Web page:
Fibre Optic Broadband – What and Why?
If you are tired of a slow broadband connection then fear not, a new service is on its way. It is not something new but fibre optic broadband is still in its infancy in terms of how many people use it and how many people can potentially use it. You may have started to see fibre optic services appearing on broadband comparison sites but you may not know what it is or why it is important in the future of the internet.
Fibre optic broadband is a new way of delivering an internet connection to your home. The ADSL broadband connection that you are currently likely to use will transmit its signal through copper wires. The problem with doing this is that there are issues with interference. This is the reason why your broadband speed may drop at peak hours. Fibre optic broadband does not transmit its signals through copper wire. Instead it sends light waves through fibre optic cabling, which is less susceptible to interference and will result in a higher quality connection. This means that it will be able to provide faster download times with less deviation from the advertised expected speeds, regardless of how many people are using the internet.
At the present time there are different types of fibre optic broadband that Internet Service Providers (ISPs) are using. The majority of fibre optic connections in the UK are Fibre to the Cabinet (FTTC), which sends signals through fibre optic cables to cabinets that are located on streets. The connection will then be transferred to copper wiring as it completes the journey to your home. Fibre to the Premises (FTTP) takes the signal through the fibre optic cables to your building and from there it makes the short journey by copper wire to your home. This type of connection is likely to occur in blocks of flats or shared buildings. Fibre to the Home (FTTH) is the fastest way of transmitting fibre optic broadband. It takes the signal straight from the exchange to the home without transferring to copper wire, which means that there is less room for interference.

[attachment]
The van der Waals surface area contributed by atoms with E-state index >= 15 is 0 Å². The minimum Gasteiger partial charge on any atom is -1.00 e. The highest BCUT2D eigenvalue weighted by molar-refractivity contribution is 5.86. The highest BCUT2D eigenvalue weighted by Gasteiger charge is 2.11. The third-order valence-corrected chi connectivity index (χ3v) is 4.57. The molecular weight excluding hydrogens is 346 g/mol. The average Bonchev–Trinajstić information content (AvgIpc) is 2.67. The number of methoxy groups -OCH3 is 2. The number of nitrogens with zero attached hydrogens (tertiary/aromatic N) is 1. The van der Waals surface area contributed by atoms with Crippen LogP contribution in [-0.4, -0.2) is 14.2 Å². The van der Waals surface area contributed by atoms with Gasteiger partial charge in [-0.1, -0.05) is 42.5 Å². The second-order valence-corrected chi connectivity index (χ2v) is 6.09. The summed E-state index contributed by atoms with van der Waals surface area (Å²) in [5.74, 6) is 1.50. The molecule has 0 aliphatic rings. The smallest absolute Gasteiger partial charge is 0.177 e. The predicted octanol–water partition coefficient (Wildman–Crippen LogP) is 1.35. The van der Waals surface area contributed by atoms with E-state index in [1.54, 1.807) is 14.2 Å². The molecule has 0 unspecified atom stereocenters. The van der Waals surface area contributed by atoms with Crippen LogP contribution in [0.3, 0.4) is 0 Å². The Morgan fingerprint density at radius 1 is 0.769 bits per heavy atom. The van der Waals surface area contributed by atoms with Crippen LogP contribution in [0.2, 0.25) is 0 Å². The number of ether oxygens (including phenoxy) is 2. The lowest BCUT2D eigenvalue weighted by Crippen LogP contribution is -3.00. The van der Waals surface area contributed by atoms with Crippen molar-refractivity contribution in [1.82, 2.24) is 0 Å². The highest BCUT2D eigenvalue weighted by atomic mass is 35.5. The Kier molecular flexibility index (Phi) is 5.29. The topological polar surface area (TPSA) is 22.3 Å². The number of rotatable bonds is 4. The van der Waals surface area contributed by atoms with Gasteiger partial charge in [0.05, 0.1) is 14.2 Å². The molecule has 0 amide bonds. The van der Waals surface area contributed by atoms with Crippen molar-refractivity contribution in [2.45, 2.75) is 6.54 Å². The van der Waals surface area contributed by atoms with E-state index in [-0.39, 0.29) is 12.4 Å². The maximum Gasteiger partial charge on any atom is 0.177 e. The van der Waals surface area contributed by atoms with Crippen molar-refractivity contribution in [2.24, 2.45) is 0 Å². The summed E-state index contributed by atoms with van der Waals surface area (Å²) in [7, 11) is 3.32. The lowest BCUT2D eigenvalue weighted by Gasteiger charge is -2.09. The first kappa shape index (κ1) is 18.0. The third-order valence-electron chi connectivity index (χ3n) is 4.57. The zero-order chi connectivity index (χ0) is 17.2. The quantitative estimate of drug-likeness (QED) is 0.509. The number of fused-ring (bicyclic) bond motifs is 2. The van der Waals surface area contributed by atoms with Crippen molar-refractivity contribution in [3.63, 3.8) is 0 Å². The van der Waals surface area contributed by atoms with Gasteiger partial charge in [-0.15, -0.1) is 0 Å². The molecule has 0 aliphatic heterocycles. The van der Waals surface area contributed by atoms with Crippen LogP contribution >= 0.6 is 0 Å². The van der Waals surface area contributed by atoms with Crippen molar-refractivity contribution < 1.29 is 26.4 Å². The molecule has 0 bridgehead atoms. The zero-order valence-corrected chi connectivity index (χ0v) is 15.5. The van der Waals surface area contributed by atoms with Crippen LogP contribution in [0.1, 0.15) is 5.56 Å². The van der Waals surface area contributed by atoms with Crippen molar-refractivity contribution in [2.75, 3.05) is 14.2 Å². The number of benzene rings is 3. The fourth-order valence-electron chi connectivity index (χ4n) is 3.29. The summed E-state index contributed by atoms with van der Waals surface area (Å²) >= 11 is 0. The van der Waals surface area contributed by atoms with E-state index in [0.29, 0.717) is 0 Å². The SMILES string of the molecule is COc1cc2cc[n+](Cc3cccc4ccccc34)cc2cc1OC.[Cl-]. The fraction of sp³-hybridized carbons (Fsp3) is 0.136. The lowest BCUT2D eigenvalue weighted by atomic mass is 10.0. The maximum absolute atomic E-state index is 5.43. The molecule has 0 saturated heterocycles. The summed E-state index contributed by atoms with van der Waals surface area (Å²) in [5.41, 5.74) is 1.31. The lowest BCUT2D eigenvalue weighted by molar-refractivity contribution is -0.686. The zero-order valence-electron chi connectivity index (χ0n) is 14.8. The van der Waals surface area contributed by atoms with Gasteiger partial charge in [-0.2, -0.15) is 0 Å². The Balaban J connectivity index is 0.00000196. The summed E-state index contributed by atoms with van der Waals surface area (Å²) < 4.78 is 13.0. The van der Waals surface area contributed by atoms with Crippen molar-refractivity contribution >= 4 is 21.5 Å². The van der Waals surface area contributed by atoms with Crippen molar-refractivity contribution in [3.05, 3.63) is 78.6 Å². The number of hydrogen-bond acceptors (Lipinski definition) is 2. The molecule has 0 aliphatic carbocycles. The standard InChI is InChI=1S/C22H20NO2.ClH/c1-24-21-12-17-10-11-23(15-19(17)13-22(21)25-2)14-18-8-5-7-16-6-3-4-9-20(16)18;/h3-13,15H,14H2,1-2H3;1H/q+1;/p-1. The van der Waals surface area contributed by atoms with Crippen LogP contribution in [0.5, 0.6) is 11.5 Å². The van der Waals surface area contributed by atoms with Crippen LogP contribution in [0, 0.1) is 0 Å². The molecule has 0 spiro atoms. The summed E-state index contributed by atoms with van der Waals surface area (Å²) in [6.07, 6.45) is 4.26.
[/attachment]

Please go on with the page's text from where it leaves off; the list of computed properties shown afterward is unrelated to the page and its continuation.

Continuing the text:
The up side to fibre optic broadband is the increased download speeds and general quality of the connection that you will receive. ADSL broadband will offer up to a maximum of 24Mbps, although most people are more likely to be receiving between 2 – 8Mbps. The potential speed of fibre optic broadband is around 100Mbps and this is estimated to increase to 300Mbps by the end of 2013. It is easy to see why there is such a large focus on developing this area.
Increased speeds and quality will bring many advantages. You will not have to wait for online videos to buffer and you will be able to download your favourite TV shows and music in an instant. It will also help when you are uploading pictures to Facebook or sending emails with large attachments. There will be less time for you to wait while pages load up and you will be able to surf the web with a lot more efficiency. Another major advantage is that there is less interference. If you live at the end of the exchange you may get extremely slow speeds with your ADSL broadband, especially in the peak hours. This may also be the case if you have a family, with possibly 3 or 4 people in the same household using the internet. With fibre optic broadband this would not be a worry and there should be little to no drop in the speeds you’ll receive.